The main challenge here is remembering to savour. To help with that, you could attach it to another habit, for example your belly breathing practice, brushing your teeth, your daily walk or even washing the dishes. It doesn’t matter what you are doing, you can cultivate a sense of awareness around the task and a sense of wonder and awe at the process.
Otherwise use positive emotions or events as a ‘positive trigger’ to remember to enjoy the moment. It doesn’t have to be a monumental action like climbing a mountain, but it can still be savoured as if you had just reached the summit of Mount Everest.
You might be wondering a little how to avoid ‘savouring the bad’ when negative emotions start to intrude. It will take practice to achieve a balance between ignoring (and repressing) them on the one extreme and indulging them to the point of overwhelm on the other. You could try belly breathing (Hack #1) to bring you back to presence or just reminding yourself that negative emotions are a sign there is some conflict going on between you and your inner critic. Welcome that with an attitude of nonjudgement and non-attachment3 and perhaps even a bit of curiosity, smile, take a few deep breaths and move onto something else.
One easy way to slip into savouring as a habit is to imagine yourself a child again, excited and entranced by the simplest of life’s sensations and curiosities.
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My take on the
(if you’re all about “But why…?”)
There are a number of good reasons to incorporate savouring into your daily life.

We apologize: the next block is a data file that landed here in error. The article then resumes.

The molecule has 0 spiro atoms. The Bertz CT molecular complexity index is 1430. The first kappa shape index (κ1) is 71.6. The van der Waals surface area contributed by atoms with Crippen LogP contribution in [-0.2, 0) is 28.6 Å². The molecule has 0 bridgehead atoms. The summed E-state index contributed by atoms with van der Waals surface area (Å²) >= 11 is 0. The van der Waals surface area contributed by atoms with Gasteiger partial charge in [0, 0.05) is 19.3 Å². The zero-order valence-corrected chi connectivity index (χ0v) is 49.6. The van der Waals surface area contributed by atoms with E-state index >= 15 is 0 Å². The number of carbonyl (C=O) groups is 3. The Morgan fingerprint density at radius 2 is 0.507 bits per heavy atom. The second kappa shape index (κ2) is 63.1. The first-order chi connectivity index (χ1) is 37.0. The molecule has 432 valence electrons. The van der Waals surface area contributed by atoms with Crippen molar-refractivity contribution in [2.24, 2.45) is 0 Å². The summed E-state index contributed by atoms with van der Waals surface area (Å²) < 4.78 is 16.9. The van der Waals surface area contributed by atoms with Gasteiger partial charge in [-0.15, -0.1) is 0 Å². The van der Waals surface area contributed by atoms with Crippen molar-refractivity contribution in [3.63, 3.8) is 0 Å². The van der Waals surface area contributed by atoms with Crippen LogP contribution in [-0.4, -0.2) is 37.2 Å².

Neuropsychologist Rick Hanson, talks about ‘taking in the good’, where it becomes important to sit with good experiences in order to build a more positive narrative and experience of life. He explains that our brains are hardwired to remember the bad instantly – after all, our very lives may depend on it in future. However, the good things don’t embed into our brain quite as easily, so we need to give them a little more time and effort.
Spending 10 or 20 seconds immersing yourself in the experience, 5 or 6 times per day, not only starts to embed this more positive experience of life, but, when done consistently over time, also has a neuroplastic effect – it actually produces physical changes to our brain. If you’re interested in this, then watch Dave Asprey interviewing neuropsychologist Rick Hanson, who talks more about this ‘taking in the good’1. Or you can watch Rick talk more about this in his Ted Talk9.
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- Dave Asprey interviews Rick Hanson in a podcast well worth hearing
- A super cool infographic on savouring from the Happify crew, with heaps of references at the end if you want to investigate more
- Atkinson, Mark. True Happiness: Your complete guide to emotional health (p. 213). Little, Brown Book Group. Kindle Edition
- Study that looked at the effect of savouring on couples’ relationships
- Study predicting better psychological wellbeing through savouring
- Study looking at the effect of gratitude, optimism and savouring on well-being
- Study looking at the effect of regulating negative emotions and savouring positive emotions on anxiety in college students
- Study looking at the effect of savour on attention span
- Great Ted Talk from Rick Hanson, delving into this concept of ‘taking in the good’